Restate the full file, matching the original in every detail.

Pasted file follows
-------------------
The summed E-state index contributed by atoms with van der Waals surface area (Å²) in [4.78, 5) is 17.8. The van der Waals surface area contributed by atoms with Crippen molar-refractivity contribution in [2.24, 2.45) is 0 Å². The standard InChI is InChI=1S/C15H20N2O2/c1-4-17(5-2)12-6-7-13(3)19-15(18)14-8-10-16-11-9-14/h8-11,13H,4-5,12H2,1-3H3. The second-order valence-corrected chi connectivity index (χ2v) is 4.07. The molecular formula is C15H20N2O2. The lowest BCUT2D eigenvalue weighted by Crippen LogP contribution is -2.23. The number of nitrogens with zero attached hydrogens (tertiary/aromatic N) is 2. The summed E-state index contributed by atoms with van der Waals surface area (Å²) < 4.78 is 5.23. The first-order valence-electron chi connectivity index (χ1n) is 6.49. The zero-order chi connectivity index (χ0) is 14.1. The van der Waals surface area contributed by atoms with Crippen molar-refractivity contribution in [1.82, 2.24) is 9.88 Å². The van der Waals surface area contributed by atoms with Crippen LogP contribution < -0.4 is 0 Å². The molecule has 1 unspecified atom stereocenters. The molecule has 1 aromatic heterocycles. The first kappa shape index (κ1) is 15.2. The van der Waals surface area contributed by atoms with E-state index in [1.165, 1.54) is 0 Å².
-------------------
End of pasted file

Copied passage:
The summed E-state index contributed by atoms with van der Waals surface area (Å²) in [4.78, 5) is 17.8. The van der Waals surface area contributed by atoms with Crippen molar-refractivity contribution in [2.24, 2.45) is 0 Å². The standard InChI is InChI=1S/C15H20N2O2/c1-4-17(5-2)12-6-7-13(3)19-15(18)14-8-10-16-11-9-14/h8-11,13H,4-5,12H2,1-3H3. The second-order valence-corrected chi connectivity index (χ2v) is 4.07. The molecular formula is C15H20N2O2. The lowest BCUT2D eigenvalue weighted by Crippen LogP contribution is -2.23. The number of nitrogens with zero attached hydrogens (tertiary/aromatic N) is 2. The summed E-state index contributed by atoms with van der Waals surface area (Å²) < 4.78 is 5.23. The first-order valence-electron chi connectivity index (χ1n) is 6.49. The zero-order chi connectivity index (χ0) is 14.1. The van der Waals surface area contributed by atoms with Crippen molar-refractivity contribution in [1.82, 2.24) is 9.88 Å². The van der Waals surface area contributed by atoms with Crippen LogP contribution < -0.4 is 0 Å². The molecule has 1 unspecified atom stereocenters. The molecule has 1 aromatic heterocycles. The first kappa shape index (κ1) is 15.2. The van der Waals surface area contributed by atoms with E-state index in [1.165, 1.54) is 0 Å².